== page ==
The death of 17-year-old Trayvon Martin one month ago in Sanford, Fl has all the earmarks of the 1964 Mississippi murders of civil rights activists James Chaney, Andrew Goodman and Michael Schwerner... right down to an inept local police department that, while not involved in the actual crime, as County Sheriff and Deputy Sheriff Lawrence Rainey and Cecil Price respectively had been forty-eight years ago, has failed to effectively investigate and arrest the killer. At best, it's an egregious dereliction of duty, and at worst it's a chilling example of the rampant racism that still exists in America today.
In many regions of the country there's been little material change regarding racial intolerance since Chaney, Goodman and Schwerner were beaten and shot to death. In 2012, despite the presence of Lebron James, DisneyWorld and Northeast retirees, Florida is as much the bigoted deep South as 1964 Mississippi. Which is why both the Martin and Mississippi cases required intervention and investigation from the U.S. Department of Justice. So much for progress.
Martin's killer, 28-year-old George Zimmerman, has not been charged or arrested, and remains free in an outrageous, reprehensible travesty of justice. All thanks to Florida's misguided Stand Your Ground Law which states that any person may use deadly force if "he or she reasonably believes that such force is necessary to prevent imminent death or great bodily harm to himself or herself or another."
Zimmerman had been part of an unregistered neighborhood-watch program in his gated community, Retreat at Twin Lakes. Records show he called police at least 46 times in the last eight years to report various suspicious people and acts. According to the Orlando Sentinel and other news organizations, he was twice accused in 2005 of either criminal misconduct or violence. He was licensed to carry a concealed firearm, and had a black Kel-Tec semiautomatic handgun the night he shot Martin. Martin was found with only a can of Arizona Iced Tea and a bag of skittles. Last time I checked, no one's ever been killed by a beverage or a bag of candy.
Florida legislators maintain that Stand Your Ground does not provide a defense for people like Zimmerman who, despite being told by a 911 dispatcher to stop following Martin, pursued and confronted the youth before shooting him to death.
Zimmerman "has no protection under my law," said Florida Senator Durrell Peadon, who sponsored the law. And according to state Representative Dennis Baxley, "There's nothing in this statute that authorizes you to pursue and confront people." So how is it that Zimmerman, carrying a semi-automatic weapon, felt his life was in danger by a 17-year-old carrying nothing but candy and a drink?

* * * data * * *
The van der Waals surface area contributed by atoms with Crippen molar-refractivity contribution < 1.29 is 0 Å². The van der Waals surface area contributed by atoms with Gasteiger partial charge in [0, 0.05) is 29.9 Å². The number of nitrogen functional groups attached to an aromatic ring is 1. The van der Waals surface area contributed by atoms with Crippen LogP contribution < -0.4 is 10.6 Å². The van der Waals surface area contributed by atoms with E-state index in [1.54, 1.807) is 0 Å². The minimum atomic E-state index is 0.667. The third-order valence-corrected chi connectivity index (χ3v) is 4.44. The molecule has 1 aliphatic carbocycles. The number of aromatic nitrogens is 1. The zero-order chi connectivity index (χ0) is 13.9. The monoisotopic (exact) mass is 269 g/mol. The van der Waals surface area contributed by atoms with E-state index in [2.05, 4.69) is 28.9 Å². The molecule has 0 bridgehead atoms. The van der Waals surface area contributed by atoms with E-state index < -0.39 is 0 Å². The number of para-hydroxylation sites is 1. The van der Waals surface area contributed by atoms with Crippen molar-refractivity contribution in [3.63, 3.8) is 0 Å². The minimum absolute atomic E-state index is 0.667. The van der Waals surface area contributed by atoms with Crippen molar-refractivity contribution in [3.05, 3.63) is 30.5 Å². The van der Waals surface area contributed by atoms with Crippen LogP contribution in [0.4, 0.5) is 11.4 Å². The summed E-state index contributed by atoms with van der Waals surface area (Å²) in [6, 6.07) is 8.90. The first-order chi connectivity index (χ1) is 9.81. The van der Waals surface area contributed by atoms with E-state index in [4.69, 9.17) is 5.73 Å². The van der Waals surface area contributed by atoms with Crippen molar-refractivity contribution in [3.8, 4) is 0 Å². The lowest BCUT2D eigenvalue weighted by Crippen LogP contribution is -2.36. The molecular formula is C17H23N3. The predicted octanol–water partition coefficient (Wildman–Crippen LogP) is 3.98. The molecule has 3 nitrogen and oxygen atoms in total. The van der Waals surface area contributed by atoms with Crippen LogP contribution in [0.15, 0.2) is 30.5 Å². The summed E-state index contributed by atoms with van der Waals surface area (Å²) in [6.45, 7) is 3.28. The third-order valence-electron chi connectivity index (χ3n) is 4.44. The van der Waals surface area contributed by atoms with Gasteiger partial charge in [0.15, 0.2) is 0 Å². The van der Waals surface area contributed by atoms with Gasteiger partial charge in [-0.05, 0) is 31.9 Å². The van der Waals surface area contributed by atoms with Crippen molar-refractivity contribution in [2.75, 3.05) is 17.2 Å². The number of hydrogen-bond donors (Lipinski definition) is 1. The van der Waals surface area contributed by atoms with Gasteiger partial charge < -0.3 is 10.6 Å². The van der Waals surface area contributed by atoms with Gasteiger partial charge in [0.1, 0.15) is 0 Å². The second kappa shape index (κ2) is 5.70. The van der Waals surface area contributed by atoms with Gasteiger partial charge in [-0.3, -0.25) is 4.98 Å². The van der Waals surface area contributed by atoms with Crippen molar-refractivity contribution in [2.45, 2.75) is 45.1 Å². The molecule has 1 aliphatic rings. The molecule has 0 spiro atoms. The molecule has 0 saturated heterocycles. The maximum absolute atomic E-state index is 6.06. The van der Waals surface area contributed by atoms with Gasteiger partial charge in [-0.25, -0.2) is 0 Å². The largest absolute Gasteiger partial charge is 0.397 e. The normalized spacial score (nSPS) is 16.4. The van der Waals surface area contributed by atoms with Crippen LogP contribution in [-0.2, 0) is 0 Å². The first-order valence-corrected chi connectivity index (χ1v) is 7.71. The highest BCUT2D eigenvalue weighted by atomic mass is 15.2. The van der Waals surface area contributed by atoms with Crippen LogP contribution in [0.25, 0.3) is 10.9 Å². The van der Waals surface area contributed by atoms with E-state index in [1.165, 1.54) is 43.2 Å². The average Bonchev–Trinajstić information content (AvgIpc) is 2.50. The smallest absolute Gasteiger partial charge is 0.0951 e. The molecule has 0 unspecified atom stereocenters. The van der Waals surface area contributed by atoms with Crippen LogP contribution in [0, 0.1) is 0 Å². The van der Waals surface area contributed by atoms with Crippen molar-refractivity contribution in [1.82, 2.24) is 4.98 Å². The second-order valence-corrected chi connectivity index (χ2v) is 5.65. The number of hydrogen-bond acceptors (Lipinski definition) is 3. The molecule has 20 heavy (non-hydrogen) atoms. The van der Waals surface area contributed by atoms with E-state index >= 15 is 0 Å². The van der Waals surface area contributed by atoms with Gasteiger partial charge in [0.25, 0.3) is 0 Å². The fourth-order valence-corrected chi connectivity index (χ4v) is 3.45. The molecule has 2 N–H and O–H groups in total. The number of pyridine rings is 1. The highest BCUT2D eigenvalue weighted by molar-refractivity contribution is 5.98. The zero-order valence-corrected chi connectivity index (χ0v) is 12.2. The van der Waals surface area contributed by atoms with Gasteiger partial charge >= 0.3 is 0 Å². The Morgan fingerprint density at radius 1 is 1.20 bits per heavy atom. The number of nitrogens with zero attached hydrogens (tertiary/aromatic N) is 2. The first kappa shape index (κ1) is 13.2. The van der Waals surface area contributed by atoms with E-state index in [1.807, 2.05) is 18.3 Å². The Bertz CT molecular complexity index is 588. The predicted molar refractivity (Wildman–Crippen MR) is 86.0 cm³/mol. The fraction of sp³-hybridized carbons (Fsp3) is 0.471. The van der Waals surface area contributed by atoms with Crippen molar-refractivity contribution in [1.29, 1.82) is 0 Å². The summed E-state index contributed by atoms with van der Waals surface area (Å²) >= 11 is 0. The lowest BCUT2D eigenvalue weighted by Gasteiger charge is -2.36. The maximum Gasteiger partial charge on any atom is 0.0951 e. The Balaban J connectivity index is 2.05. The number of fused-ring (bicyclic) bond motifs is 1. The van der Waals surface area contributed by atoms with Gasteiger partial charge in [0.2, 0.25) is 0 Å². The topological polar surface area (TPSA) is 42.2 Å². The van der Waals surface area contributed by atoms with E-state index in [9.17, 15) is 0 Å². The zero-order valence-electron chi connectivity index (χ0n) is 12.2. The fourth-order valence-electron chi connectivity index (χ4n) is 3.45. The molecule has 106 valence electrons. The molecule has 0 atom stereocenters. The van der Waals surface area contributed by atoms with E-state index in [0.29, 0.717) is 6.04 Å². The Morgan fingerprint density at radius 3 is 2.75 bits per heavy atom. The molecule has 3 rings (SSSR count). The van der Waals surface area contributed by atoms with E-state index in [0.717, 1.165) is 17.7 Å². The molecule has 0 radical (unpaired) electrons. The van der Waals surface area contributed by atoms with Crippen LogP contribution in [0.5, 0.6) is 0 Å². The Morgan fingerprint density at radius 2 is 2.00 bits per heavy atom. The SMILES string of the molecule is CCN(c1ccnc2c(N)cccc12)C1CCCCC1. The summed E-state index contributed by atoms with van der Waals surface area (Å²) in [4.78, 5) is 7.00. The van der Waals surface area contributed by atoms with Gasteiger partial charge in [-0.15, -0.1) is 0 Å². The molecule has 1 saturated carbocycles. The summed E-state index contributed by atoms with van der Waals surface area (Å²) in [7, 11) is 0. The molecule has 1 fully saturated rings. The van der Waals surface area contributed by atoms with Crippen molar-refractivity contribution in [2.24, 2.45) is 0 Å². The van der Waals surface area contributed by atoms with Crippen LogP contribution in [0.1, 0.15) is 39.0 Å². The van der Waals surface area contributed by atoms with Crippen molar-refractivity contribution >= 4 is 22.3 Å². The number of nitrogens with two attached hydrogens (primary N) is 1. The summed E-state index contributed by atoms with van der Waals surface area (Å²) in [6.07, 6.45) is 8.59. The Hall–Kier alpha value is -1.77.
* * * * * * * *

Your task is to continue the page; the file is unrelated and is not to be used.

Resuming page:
Wendy Dorival is Sanford's volunteer coordinator for the Police Department. She helped train Zimmerman. She stated that those involved in neighborhood-watch programs are supposed to be "the eyes and ears" for the police, "not a vigilante." Specifically, she said, members "are not supposed to confront anyone. We get paid to get into harm's way. You don't do that. You just call them from the safety of your home or your vehicle." She added that carrying and using a gun on patrol violates protocols.
Furthermore, the National Sheriffs' Association, which sponsors the neighborhood-watch program nationwide, is 100% clear in its manual on this point as well: "Patrol members do not carry weapons," have no police power, and should "not attempt to apprehend a person committing a crime or to investigate a suspicious activity." Lastly, not following the guidelines can result in serious consequences: "Each member is liable as an individual for civil and criminal charges should he exceed his authority."
Sanford Police Chief Bill Lee Jr. has resigned, but said "While I stand by the Sanford Police Department, its personnel and the investigation that was conducted in regards to the Trayvon Martin case, it is apparent that my involvement in this matter is overshadowing the process."
But that's not enough. What's needed here is justice. Logic and circumstantial evidence suggests that an innocent 17-year-old youth carrying nothing but candy and drink was murdered by an unemployed super-hero wannabe vigilante with a sketchy past and a semi-automatic gun hiding behind some Draconian law after being told by police to go home and let them investigate. It's hard to fathom on any conceivable level how Zimmerman can claim his act was in self-defense, or how and why Lee's police department would let him walk free... automatically presuming his innocence over Martin's. Martin is dead and can't defend himself. Hopefully the rest of America will.